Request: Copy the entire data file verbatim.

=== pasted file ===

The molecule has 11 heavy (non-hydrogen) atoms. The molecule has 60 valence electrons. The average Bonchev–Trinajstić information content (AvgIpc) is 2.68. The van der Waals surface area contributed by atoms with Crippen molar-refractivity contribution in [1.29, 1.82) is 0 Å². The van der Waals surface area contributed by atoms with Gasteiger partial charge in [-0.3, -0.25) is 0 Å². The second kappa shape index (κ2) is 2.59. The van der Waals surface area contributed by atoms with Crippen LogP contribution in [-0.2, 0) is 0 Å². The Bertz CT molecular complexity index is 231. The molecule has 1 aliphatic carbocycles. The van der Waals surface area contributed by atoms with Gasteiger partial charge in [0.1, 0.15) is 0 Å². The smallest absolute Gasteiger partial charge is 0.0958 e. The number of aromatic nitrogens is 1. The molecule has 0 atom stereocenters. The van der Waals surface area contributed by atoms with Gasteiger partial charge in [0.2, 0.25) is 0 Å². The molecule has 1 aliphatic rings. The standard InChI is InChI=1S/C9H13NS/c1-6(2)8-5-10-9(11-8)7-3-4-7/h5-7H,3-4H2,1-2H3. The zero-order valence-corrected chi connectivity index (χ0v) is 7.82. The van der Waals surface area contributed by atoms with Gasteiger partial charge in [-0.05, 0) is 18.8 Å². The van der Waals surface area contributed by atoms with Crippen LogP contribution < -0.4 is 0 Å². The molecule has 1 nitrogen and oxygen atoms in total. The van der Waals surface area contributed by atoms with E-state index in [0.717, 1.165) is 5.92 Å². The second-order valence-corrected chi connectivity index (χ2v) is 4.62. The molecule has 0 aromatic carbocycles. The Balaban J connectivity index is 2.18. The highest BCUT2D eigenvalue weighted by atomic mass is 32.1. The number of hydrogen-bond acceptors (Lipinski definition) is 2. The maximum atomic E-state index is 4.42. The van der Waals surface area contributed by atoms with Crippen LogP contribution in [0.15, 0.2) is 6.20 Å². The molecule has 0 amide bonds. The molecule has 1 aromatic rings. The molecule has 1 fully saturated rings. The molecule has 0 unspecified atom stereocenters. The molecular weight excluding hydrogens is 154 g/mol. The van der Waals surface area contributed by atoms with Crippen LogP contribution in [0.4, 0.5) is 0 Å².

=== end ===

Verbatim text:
The molecule has 11 heavy (non-hydrogen) atoms. The molecule has 60 valence electrons. The average Bonchev–Trinajstić information content (AvgIpc) is 2.68. The van der Waals surface area contributed by atoms with Crippen molar-refractivity contribution in [1.29, 1.82) is 0 Å². The van der Waals surface area contributed by atoms with Gasteiger partial charge in [-0.3, -0.25) is 0 Å². The second kappa shape index (κ2) is 2.59. The van der Waals surface area contributed by atoms with Crippen LogP contribution in [-0.2, 0) is 0 Å². The Bertz CT molecular complexity index is 231. The molecule has 1 aliphatic carbocycles. The van der Waals surface area contributed by atoms with Gasteiger partial charge in [0.1, 0.15) is 0 Å². The smallest absolute Gasteiger partial charge is 0.0958 e. The number of aromatic nitrogens is 1. The molecule has 0 atom stereocenters. The van der Waals surface area contributed by atoms with Gasteiger partial charge in [0.2, 0.25) is 0 Å². The molecule has 1 aliphatic rings. The standard InChI is InChI=1S/C9H13NS/c1-6(2)8-5-10-9(11-8)7-3-4-7/h5-7H,3-4H2,1-2H3. The zero-order valence-corrected chi connectivity index (χ0v) is 7.82. The van der Waals surface area contributed by atoms with Gasteiger partial charge in [-0.05, 0) is 18.8 Å². The van der Waals surface area contributed by atoms with Crippen LogP contribution < -0.4 is 0 Å². The molecule has 1 nitrogen and oxygen atoms in total. The van der Waals surface area contributed by atoms with E-state index in [0.717, 1.165) is 5.92 Å². The second-order valence-corrected chi connectivity index (χ2v) is 4.62. The molecule has 0 aromatic carbocycles. The Balaban J connectivity index is 2.18. The highest BCUT2D eigenvalue weighted by atomic mass is 32.1. The number of hydrogen-bond acceptors (Lipinski definition) is 2. The maximum atomic E-state index is 4.42. The van der Waals surface area contributed by atoms with Crippen LogP contribution in [0.15, 0.2) is 6.20 Å². The molecule has 0 amide bonds. The molecule has 1 aromatic rings. The molecule has 1 fully saturated rings. The molecule has 0 unspecified atom stereocenters. The molecular weight excluding hydrogens is 154 g/mol. The van der Waals surface area contributed by atoms with Crippen LogP contribution in [0.4, 0.5) is 0 Å².